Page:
Arno von Moyzischewitz
Origin, youth and first world war
Moyzischewitz was a son of the Prussian Major General Louis Willy von Moyzischewitz (1856-1919) and his wife Emilie, nee Kalle, a daughter of the paint industrialist and Reichstag member Kalle. At the time of the son's birth, Louis von Moyzischewitz was a lieutenant colonel in command of the 1st Upper Alsatian Field Artillery Regiment No. 15 in Strasbourg. Moyzischewitz's ancestors on the paternal side came from East Prussia , while the ancestors on the maternal side came from the Rhineland .
Moyzischewitz completed his school days at the Protestant grammar school in Strasbourg. Originally intended for a diplomatic career, he instead joined the Prussian Army after his school days and became an active officer: With a patent from November 19, 1907, Moyzischewitz was appointed lieutenant in Dragoon Regiment No. 7 in Saarbrücken .
After a long stay in Switzerland , Moyzischewitz studied French and history at two French universities. In 1912 he passed the interpreting exam at the Paris Sorbonne . In 1914 he moved to the newly established Jäger Regiment on Horse No. 12 in Saint-Avold . Shortly before the outbreak of the First World War , Moyzischewitz published a German-French dictionary that was used by many German soldiers during the war to communicate with the French population in the occupied territories.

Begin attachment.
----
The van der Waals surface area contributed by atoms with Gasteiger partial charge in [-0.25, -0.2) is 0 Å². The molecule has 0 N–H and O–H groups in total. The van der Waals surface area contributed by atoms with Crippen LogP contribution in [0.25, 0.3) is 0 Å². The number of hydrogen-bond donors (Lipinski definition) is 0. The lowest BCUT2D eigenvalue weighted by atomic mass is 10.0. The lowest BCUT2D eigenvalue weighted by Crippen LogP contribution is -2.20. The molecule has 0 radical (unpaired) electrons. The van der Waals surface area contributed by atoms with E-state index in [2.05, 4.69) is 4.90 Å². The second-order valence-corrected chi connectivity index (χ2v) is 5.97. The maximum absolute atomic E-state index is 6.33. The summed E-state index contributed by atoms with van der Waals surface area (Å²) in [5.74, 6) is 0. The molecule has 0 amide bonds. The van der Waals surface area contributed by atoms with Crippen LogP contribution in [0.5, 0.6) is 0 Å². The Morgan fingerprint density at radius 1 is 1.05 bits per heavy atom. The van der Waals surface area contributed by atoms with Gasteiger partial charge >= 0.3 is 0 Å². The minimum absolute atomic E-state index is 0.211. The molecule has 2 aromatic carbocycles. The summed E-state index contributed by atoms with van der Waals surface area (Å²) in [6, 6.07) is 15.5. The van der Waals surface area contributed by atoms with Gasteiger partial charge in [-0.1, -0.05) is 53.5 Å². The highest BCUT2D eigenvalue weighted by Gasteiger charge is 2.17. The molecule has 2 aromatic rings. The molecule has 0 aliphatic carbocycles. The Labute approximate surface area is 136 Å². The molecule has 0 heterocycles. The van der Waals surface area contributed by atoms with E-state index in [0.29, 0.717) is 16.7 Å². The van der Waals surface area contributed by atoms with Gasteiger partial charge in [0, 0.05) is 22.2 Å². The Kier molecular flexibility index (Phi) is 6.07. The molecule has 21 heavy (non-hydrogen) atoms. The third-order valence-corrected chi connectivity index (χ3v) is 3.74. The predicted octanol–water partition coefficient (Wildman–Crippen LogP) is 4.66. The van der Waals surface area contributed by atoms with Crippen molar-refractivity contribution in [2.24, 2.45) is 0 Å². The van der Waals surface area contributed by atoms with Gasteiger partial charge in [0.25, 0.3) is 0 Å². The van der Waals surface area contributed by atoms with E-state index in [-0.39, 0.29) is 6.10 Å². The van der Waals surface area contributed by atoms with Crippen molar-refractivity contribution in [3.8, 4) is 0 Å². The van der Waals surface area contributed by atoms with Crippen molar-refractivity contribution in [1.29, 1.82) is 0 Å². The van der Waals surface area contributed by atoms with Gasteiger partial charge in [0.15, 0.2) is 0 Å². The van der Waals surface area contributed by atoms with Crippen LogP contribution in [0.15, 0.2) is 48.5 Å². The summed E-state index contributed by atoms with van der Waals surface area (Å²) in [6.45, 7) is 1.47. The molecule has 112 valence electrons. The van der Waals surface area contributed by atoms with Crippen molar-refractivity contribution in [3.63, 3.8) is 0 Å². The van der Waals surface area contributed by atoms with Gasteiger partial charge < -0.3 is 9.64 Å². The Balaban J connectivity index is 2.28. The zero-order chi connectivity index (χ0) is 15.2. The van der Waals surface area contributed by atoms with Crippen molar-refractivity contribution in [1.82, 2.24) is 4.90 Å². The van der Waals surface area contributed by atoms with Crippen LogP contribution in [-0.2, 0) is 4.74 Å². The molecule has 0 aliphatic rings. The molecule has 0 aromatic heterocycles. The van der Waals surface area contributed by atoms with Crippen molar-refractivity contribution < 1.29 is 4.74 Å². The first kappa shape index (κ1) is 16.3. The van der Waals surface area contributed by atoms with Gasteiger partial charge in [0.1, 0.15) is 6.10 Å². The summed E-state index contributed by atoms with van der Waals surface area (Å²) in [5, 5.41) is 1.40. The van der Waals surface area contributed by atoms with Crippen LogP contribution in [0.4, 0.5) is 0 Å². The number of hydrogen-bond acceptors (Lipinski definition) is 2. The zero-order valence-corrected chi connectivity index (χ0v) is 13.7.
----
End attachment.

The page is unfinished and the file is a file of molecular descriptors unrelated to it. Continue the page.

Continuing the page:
In the early stages of World War I, Moyzischewitz was used as a patrol leader. In this role he was so distinguished that the Prussian Crown Prince Wilhelm made him the educator of his children, an activity that he carried out from 1915 to 1917. During this time Moyzischewitz married Herta Heidborn in 1916, a granddaughter of the privy councilor Carl Röchling , the founder of Röchling'schen Eisen- und Stahlwerke, with whom he had a son.
During the war years Moyzischewitz received the Iron Cross of both classes and various other war medals.
After the end of his work for the family of the crown prince, Moyzischewitz was employed as a general staff officer and then from 1917 to 1918 in the rank of captain in various higher staffs. a. in the Great General Staff . It was there that he met the then Major Kurt von Schleicher , with whom he formed a lifelong friendship and with whom he repeatedly worked closely in politics until 1933.
After the collapse of the monarchy in the autumn of 1918 , Moyzischewitz was taken on as a general staff officer in the political department of the high command of the newly appointed Reichswehr Minister Gustav Noske , where he or the newly founded Reichswehr Ministry he worked until 1920. Then Moyzischewitz was the private secretary of the industrialist Hugo Stinnes until 1921 . This was followed by a brief position as director of Automobil, Verkehrs und Übungsstraßen AG (Avus, Stinnes Group).